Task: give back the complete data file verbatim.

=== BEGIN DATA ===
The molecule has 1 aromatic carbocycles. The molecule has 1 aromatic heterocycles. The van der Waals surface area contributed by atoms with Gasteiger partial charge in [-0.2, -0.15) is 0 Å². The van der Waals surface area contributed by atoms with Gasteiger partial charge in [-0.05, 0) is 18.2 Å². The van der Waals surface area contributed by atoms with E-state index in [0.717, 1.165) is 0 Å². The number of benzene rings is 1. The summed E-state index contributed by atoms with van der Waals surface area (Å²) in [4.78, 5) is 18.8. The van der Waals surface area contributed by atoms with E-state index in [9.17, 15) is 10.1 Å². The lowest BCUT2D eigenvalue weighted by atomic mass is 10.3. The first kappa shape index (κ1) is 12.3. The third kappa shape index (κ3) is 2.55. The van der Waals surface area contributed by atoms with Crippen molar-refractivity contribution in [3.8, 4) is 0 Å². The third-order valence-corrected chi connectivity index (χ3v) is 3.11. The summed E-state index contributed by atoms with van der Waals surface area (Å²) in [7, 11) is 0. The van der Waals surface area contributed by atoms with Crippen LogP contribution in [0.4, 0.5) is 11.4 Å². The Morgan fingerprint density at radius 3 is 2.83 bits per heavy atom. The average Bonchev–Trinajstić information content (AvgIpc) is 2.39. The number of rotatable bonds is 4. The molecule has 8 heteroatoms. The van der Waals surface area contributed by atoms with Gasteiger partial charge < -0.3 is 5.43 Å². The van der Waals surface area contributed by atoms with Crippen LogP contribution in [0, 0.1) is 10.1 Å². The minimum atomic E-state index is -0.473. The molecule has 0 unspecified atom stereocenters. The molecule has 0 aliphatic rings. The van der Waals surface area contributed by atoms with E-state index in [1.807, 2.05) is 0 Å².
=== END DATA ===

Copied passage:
The molecule has 1 aromatic carbocycles. The molecule has 1 aromatic heterocycles. The van der Waals surface area contributed by atoms with Gasteiger partial charge in [-0.2, -0.15) is 0 Å². The van der Waals surface area contributed by atoms with Gasteiger partial charge in [-0.05, 0) is 18.2 Å². The van der Waals surface area contributed by atoms with E-state index in [0.717, 1.165) is 0 Å². The number of benzene rings is 1. The summed E-state index contributed by atoms with van der Waals surface area (Å²) in [4.78, 5) is 18.8. The van der Waals surface area contributed by atoms with E-state index in [9.17, 15) is 10.1 Å². The lowest BCUT2D eigenvalue weighted by atomic mass is 10.3. The first kappa shape index (κ1) is 12.3. The third kappa shape index (κ3) is 2.55. The van der Waals surface area contributed by atoms with Crippen molar-refractivity contribution in [3.8, 4) is 0 Å². The third-order valence-corrected chi connectivity index (χ3v) is 3.11. The summed E-state index contributed by atoms with van der Waals surface area (Å²) in [7, 11) is 0. The van der Waals surface area contributed by atoms with Crippen LogP contribution in [0.4, 0.5) is 11.4 Å². The Morgan fingerprint density at radius 3 is 2.83 bits per heavy atom. The average Bonchev–Trinajstić information content (AvgIpc) is 2.39. The number of rotatable bonds is 4. The molecule has 8 heteroatoms. The van der Waals surface area contributed by atoms with Gasteiger partial charge < -0.3 is 5.43 Å². The van der Waals surface area contributed by atoms with Crippen LogP contribution in [0, 0.1) is 10.1 Å². The minimum atomic E-state index is -0.473. The molecule has 0 unspecified atom stereocenters. The molecule has 0 aliphatic rings. The van der Waals surface area contributed by atoms with E-state index in [1.807, 2.05) is 0 Å².